Length: 9-minute read.

Quick Summary: Writing engaging media releases is vital for effective PR. This article explores the eight essential tips as well as the don’ts of media release writing to ensure your business stands out.

Writing a media release that works for your business

Australia has a shrinking media market, with time-poor, under-resourced journalists constantly looking for the latest news to capture the interest of their readers. Journalists are flooded with information every day, including more press releases than they have time to read, all competing for their attention alongside breaking news and key industry updates.

We’ve compiled our best tips and tricks from more than 30 years in public relations in the homewares and built environment sector to help you write a media release that gets your information across to the people you want to see it, when you want them to. Read on to learn how to write a media release that works.

What’s involved in writing a media release

Writing a media release is one of the simplest and most effective ways of sharing important company and industry relevant news and information with the media and your customers, both current and future. Given the competition for a journalist’s attention, you need to make sure you write a media release that cuts through the noise. To achieve that, it’s important to know the basics for what makes news and what makes a good media release.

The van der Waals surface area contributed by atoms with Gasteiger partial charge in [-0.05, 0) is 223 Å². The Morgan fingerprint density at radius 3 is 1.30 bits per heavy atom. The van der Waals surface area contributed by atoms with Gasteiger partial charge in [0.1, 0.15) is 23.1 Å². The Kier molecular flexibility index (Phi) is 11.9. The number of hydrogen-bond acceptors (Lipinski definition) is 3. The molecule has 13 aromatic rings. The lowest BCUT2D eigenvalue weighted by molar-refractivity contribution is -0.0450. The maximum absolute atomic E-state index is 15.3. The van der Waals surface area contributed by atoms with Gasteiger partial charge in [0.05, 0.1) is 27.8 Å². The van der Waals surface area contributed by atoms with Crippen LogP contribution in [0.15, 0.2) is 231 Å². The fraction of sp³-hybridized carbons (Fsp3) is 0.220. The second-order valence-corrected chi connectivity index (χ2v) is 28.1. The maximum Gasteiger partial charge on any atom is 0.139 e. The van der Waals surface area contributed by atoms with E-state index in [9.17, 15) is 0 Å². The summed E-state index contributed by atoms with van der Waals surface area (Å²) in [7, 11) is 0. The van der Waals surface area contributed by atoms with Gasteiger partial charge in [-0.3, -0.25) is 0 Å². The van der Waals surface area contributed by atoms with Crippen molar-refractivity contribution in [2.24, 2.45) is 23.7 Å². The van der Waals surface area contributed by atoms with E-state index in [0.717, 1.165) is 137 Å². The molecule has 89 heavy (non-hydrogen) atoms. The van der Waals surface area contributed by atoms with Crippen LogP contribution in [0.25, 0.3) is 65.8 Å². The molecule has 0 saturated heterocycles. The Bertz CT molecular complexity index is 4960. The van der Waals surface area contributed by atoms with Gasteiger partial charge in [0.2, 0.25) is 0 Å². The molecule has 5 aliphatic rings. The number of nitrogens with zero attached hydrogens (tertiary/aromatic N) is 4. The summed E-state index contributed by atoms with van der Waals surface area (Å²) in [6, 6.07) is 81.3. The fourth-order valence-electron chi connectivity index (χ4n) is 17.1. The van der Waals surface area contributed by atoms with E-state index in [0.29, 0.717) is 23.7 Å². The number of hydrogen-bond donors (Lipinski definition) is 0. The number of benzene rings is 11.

Part of the challenge is knowing what news should be shared with the public. This includes making sure that what you’re sharing is not only new and important but has meaning and impact to the industry or region you’re sharing the information with.

If you’ve determined that your information is timely and newsworthy to the media you want to engage with, then it’s time to write your media release.

There are eight essential features your media release should have to capture a journalist’s attention.

Media release writing: the essential eight

  1. Write a simple and informative headline: you don’t need to get too clever with your media release headline; that’s a job for subeditors. Summarise your content in a strong headline that explains the importance of the release, in context of any key challenges faced or opportunities that exist in the relevant industry, and the actions or solutions happening. Journalists should be able to understand what the release is about just by reading the headline.